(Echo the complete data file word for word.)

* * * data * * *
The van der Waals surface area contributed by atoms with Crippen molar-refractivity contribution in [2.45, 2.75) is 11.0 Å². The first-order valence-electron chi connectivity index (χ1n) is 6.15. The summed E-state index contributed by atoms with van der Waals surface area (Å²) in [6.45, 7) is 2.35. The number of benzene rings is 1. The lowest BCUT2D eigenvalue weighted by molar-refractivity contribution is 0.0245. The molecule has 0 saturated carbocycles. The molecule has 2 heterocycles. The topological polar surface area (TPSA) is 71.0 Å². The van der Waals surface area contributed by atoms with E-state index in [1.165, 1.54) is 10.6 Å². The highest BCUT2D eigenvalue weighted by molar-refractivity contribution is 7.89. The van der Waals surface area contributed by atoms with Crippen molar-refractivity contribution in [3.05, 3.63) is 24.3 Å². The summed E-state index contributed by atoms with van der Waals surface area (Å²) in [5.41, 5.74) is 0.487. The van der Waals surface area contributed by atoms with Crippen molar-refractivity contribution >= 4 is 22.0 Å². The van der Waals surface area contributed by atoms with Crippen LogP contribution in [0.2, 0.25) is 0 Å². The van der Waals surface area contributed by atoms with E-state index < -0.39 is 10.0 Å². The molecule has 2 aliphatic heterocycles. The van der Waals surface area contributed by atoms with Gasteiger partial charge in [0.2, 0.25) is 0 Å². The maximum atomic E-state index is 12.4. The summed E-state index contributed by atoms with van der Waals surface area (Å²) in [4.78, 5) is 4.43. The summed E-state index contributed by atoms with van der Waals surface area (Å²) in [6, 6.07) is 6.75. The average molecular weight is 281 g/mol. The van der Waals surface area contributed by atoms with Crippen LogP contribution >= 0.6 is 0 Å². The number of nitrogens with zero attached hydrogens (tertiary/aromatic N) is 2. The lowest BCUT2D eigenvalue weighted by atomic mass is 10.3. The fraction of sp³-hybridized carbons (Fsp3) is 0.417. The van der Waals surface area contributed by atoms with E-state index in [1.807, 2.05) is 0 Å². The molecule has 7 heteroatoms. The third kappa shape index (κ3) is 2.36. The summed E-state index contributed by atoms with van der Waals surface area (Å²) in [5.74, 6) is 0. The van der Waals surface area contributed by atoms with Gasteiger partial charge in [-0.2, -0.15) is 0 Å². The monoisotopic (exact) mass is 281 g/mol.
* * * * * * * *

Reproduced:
The van der Waals surface area contributed by atoms with Crippen molar-refractivity contribution in [2.45, 2.75) is 11.0 Å². The first-order valence-electron chi connectivity index (χ1n) is 6.15. The summed E-state index contributed by atoms with van der Waals surface area (Å²) in [6.45, 7) is 2.35. The number of benzene rings is 1. The lowest BCUT2D eigenvalue weighted by molar-refractivity contribution is 0.0245. The molecule has 0 saturated carbocycles. The molecule has 2 heterocycles. The topological polar surface area (TPSA) is 71.0 Å². The van der Waals surface area contributed by atoms with E-state index in [1.165, 1.54) is 10.6 Å². The highest BCUT2D eigenvalue weighted by molar-refractivity contribution is 7.89. The van der Waals surface area contributed by atoms with Crippen molar-refractivity contribution in [3.05, 3.63) is 24.3 Å². The summed E-state index contributed by atoms with van der Waals surface area (Å²) in [5.41, 5.74) is 0.487. The van der Waals surface area contributed by atoms with Crippen molar-refractivity contribution >= 4 is 22.0 Å². The van der Waals surface area contributed by atoms with Crippen LogP contribution in [0.2, 0.25) is 0 Å². The van der Waals surface area contributed by atoms with E-state index < -0.39 is 10.0 Å². The molecule has 2 aliphatic heterocycles. The van der Waals surface area contributed by atoms with Gasteiger partial charge in [0.2, 0.25) is 0 Å². The maximum atomic E-state index is 12.4. The summed E-state index contributed by atoms with van der Waals surface area (Å²) in [4.78, 5) is 4.43. The summed E-state index contributed by atoms with van der Waals surface area (Å²) in [6, 6.07) is 6.75. The average molecular weight is 281 g/mol. The van der Waals surface area contributed by atoms with Crippen LogP contribution >= 0.6 is 0 Å². The number of nitrogens with zero attached hydrogens (tertiary/aromatic N) is 2. The lowest BCUT2D eigenvalue weighted by atomic mass is 10.3. The fraction of sp³-hybridized carbons (Fsp3) is 0.417. The van der Waals surface area contributed by atoms with E-state index in [1.807, 2.05) is 0 Å². The molecule has 7 heteroatoms. The third kappa shape index (κ3) is 2.36. The summed E-state index contributed by atoms with van der Waals surface area (Å²) in [5.74, 6) is 0. The van der Waals surface area contributed by atoms with Gasteiger partial charge in [-0.2, -0.15) is 0 Å². The monoisotopic (exact) mass is 281 g/mol.